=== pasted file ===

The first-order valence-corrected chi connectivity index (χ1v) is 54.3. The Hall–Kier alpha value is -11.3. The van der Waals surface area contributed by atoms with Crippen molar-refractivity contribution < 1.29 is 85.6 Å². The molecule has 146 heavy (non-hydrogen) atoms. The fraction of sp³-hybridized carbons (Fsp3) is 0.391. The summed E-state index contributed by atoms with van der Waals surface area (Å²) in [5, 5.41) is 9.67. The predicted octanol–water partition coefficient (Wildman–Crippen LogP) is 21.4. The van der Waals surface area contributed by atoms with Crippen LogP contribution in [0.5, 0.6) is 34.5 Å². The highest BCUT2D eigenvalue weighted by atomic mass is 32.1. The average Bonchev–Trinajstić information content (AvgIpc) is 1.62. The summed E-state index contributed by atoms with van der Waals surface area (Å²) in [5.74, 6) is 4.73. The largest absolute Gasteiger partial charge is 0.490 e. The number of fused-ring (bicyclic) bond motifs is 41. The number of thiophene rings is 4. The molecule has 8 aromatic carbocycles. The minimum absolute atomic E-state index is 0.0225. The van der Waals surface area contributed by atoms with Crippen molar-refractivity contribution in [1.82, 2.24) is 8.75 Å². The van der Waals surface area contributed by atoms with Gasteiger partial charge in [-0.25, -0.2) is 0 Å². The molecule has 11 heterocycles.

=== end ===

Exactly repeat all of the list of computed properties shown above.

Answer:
The first-order valence-corrected chi connectivity index (χ1v) is 54.3. The Hall–Kier alpha value is -11.3. The van der Waals surface area contributed by atoms with Crippen molar-refractivity contribution < 1.29 is 85.6 Å². The molecule has 146 heavy (non-hydrogen) atoms. The fraction of sp³-hybridized carbons (Fsp3) is 0.391. The summed E-state index contributed by atoms with van der Waals surface area (Å²) in [5, 5.41) is 9.67. The predicted octanol–water partition coefficient (Wildman–Crippen LogP) is 21.4. The van der Waals surface area contributed by atoms with Crippen LogP contribution in [0.5, 0.6) is 34.5 Å². The highest BCUT2D eigenvalue weighted by atomic mass is 32.1. The average Bonchev–Trinajstić information content (AvgIpc) is 1.62. The summed E-state index contributed by atoms with van der Waals surface area (Å²) in [5.74, 6) is 4.73. The largest absolute Gasteiger partial charge is 0.490 e. The number of fused-ring (bicyclic) bond motifs is 41. The number of thiophene rings is 4. The molecule has 8 aromatic carbocycles. The minimum absolute atomic E-state index is 0.0225. The van der Waals surface area contributed by atoms with Crippen molar-refractivity contribution in [1.82, 2.24) is 8.75 Å². The van der Waals surface area contributed by atoms with Gasteiger partial charge in [-0.25, -0.2) is 0 Å². The molecule has 11 heterocycles.